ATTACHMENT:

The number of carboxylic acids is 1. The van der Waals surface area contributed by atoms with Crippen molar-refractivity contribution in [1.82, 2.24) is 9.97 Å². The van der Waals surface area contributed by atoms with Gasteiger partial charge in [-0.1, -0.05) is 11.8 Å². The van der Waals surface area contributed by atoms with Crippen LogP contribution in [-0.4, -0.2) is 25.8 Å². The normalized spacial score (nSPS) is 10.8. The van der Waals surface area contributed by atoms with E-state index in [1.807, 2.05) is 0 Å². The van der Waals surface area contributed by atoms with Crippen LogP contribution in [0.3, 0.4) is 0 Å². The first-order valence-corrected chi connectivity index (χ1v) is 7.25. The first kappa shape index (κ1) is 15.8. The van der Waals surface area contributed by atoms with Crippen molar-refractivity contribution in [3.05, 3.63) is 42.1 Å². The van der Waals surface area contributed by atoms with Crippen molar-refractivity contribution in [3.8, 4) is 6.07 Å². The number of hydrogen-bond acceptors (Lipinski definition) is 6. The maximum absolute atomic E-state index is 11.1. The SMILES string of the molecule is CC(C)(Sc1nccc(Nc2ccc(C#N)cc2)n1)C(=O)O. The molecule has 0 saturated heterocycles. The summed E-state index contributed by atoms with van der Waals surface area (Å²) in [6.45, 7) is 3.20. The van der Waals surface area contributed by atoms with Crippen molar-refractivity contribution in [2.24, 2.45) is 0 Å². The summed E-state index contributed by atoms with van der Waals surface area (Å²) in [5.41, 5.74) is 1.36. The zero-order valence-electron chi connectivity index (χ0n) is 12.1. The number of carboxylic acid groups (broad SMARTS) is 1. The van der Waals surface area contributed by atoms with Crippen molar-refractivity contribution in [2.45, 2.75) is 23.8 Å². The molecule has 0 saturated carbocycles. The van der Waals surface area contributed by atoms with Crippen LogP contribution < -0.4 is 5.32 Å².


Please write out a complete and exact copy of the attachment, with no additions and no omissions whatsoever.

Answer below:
The number of carboxylic acids is 1. The van der Waals surface area contributed by atoms with Crippen molar-refractivity contribution in [1.82, 2.24) is 9.97 Å². The van der Waals surface area contributed by atoms with Gasteiger partial charge in [-0.1, -0.05) is 11.8 Å². The van der Waals surface area contributed by atoms with Crippen LogP contribution in [-0.4, -0.2) is 25.8 Å². The normalized spacial score (nSPS) is 10.8. The van der Waals surface area contributed by atoms with E-state index in [1.807, 2.05) is 0 Å². The van der Waals surface area contributed by atoms with Crippen LogP contribution in [0.3, 0.4) is 0 Å². The first-order valence-corrected chi connectivity index (χ1v) is 7.25. The first kappa shape index (κ1) is 15.8. The van der Waals surface area contributed by atoms with Crippen molar-refractivity contribution in [3.05, 3.63) is 42.1 Å². The van der Waals surface area contributed by atoms with Crippen molar-refractivity contribution in [3.8, 4) is 6.07 Å². The number of hydrogen-bond acceptors (Lipinski definition) is 6. The maximum absolute atomic E-state index is 11.1. The SMILES string of the molecule is CC(C)(Sc1nccc(Nc2ccc(C#N)cc2)n1)C(=O)O. The molecule has 0 saturated heterocycles. The summed E-state index contributed by atoms with van der Waals surface area (Å²) in [6.45, 7) is 3.20. The van der Waals surface area contributed by atoms with Crippen molar-refractivity contribution in [2.24, 2.45) is 0 Å². The summed E-state index contributed by atoms with van der Waals surface area (Å²) in [5.41, 5.74) is 1.36. The zero-order valence-electron chi connectivity index (χ0n) is 12.1. The number of carboxylic acid groups (broad SMARTS) is 1. The van der Waals surface area contributed by atoms with Crippen molar-refractivity contribution in [2.45, 2.75) is 23.8 Å². The molecule has 0 saturated carbocycles. The van der Waals surface area contributed by atoms with Crippen LogP contribution < -0.4 is 5.32 Å².